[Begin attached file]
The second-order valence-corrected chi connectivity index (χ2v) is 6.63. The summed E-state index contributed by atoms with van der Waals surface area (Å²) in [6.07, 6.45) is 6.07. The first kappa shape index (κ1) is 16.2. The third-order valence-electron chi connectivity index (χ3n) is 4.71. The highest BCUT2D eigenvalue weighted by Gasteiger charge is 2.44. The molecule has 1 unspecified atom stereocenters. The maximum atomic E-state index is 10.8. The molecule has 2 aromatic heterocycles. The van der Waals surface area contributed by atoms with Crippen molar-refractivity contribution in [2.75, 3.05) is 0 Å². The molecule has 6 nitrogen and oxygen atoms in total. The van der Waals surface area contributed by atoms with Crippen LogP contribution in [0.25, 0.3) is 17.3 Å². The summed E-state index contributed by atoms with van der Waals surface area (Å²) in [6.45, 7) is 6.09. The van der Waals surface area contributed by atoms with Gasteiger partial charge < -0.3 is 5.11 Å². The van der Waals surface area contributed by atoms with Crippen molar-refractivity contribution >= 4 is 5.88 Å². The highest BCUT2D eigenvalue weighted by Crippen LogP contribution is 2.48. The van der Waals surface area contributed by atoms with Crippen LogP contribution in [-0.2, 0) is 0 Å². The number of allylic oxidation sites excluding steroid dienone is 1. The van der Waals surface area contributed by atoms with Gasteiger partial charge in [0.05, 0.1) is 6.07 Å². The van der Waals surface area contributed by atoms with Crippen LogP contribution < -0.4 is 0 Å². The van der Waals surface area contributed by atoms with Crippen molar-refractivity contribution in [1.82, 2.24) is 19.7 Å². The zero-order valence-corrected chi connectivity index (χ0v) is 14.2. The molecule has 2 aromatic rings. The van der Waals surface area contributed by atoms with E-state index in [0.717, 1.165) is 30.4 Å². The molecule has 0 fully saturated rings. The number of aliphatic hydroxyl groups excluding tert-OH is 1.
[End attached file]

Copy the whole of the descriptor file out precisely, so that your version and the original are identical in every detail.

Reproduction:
The second-order valence-corrected chi connectivity index (χ2v) is 6.63. The summed E-state index contributed by atoms with van der Waals surface area (Å²) in [6.07, 6.45) is 6.07. The first kappa shape index (κ1) is 16.2. The third-order valence-electron chi connectivity index (χ3n) is 4.71. The highest BCUT2D eigenvalue weighted by Gasteiger charge is 2.44. The molecule has 1 unspecified atom stereocenters. The maximum atomic E-state index is 10.8. The molecule has 2 aromatic heterocycles. The van der Waals surface area contributed by atoms with Crippen molar-refractivity contribution in [2.75, 3.05) is 0 Å². The molecule has 6 nitrogen and oxygen atoms in total. The van der Waals surface area contributed by atoms with Crippen LogP contribution in [0.25, 0.3) is 17.3 Å². The summed E-state index contributed by atoms with van der Waals surface area (Å²) in [6.45, 7) is 6.09. The van der Waals surface area contributed by atoms with Gasteiger partial charge < -0.3 is 5.11 Å². The van der Waals surface area contributed by atoms with Crippen molar-refractivity contribution >= 4 is 5.88 Å². The highest BCUT2D eigenvalue weighted by Crippen LogP contribution is 2.48. The van der Waals surface area contributed by atoms with Crippen LogP contribution in [-0.2, 0) is 0 Å². The number of allylic oxidation sites excluding steroid dienone is 1. The van der Waals surface area contributed by atoms with Gasteiger partial charge in [0.05, 0.1) is 6.07 Å². The van der Waals surface area contributed by atoms with Crippen LogP contribution < -0.4 is 0 Å². The van der Waals surface area contributed by atoms with Crippen molar-refractivity contribution in [1.82, 2.24) is 19.7 Å². The zero-order valence-corrected chi connectivity index (χ0v) is 14.2. The molecule has 2 aromatic rings. The van der Waals surface area contributed by atoms with E-state index in [0.717, 1.165) is 30.4 Å². The molecule has 0 fully saturated rings. The number of aliphatic hydroxyl groups excluding tert-OH is 1.